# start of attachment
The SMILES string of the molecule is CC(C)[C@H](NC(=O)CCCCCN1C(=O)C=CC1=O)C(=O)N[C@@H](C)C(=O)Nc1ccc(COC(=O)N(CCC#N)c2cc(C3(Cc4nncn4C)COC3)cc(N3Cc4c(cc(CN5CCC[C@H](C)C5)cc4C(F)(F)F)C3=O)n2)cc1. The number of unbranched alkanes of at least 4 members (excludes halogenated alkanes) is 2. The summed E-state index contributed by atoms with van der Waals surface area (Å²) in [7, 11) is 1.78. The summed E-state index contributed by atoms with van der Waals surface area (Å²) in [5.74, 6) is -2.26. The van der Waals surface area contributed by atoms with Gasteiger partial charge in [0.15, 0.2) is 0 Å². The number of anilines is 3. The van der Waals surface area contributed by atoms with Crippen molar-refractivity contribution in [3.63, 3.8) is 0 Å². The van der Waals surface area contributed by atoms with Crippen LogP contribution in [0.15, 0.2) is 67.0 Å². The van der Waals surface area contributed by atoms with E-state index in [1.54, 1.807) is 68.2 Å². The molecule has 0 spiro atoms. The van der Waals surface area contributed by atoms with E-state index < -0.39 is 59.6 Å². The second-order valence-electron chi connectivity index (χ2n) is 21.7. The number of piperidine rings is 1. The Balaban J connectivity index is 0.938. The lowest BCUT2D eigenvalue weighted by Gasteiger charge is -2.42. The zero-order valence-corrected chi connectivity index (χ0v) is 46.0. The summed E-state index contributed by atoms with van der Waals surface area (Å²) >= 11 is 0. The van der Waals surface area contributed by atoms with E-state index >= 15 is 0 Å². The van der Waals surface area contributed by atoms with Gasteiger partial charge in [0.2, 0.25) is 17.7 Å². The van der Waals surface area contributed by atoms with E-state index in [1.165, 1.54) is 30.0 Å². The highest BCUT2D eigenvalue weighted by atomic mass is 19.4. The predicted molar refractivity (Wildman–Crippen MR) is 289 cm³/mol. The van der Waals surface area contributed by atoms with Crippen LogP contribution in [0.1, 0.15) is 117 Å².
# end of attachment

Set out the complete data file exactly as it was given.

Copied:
The SMILES string of the molecule is CC(C)[C@H](NC(=O)CCCCCN1C(=O)C=CC1=O)C(=O)N[C@@H](C)C(=O)Nc1ccc(COC(=O)N(CCC#N)c2cc(C3(Cc4nncn4C)COC3)cc(N3Cc4c(cc(CN5CCC[C@H](C)C5)cc4C(F)(F)F)C3=O)n2)cc1. The number of unbranched alkanes of at least 4 members (excludes halogenated alkanes) is 2. The summed E-state index contributed by atoms with van der Waals surface area (Å²) in [7, 11) is 1.78. The summed E-state index contributed by atoms with van der Waals surface area (Å²) in [5.74, 6) is -2.26. The van der Waals surface area contributed by atoms with Gasteiger partial charge in [0.15, 0.2) is 0 Å². The number of anilines is 3. The van der Waals surface area contributed by atoms with Crippen molar-refractivity contribution in [3.63, 3.8) is 0 Å². The van der Waals surface area contributed by atoms with Crippen LogP contribution in [0.15, 0.2) is 67.0 Å². The van der Waals surface area contributed by atoms with E-state index in [1.54, 1.807) is 68.2 Å². The molecule has 0 spiro atoms. The van der Waals surface area contributed by atoms with E-state index < -0.39 is 59.6 Å². The second-order valence-electron chi connectivity index (χ2n) is 21.7. The number of piperidine rings is 1. The Balaban J connectivity index is 0.938. The lowest BCUT2D eigenvalue weighted by Gasteiger charge is -2.42. The zero-order valence-corrected chi connectivity index (χ0v) is 46.0. The summed E-state index contributed by atoms with van der Waals surface area (Å²) >= 11 is 0. The van der Waals surface area contributed by atoms with E-state index >= 15 is 0 Å². The van der Waals surface area contributed by atoms with Gasteiger partial charge in [0.2, 0.25) is 17.7 Å². The van der Waals surface area contributed by atoms with E-state index in [1.165, 1.54) is 30.0 Å². The highest BCUT2D eigenvalue weighted by atomic mass is 19.4. The predicted molar refractivity (Wildman–Crippen MR) is 289 cm³/mol. The van der Waals surface area contributed by atoms with Crippen LogP contribution in [0.1, 0.15) is 117 Å².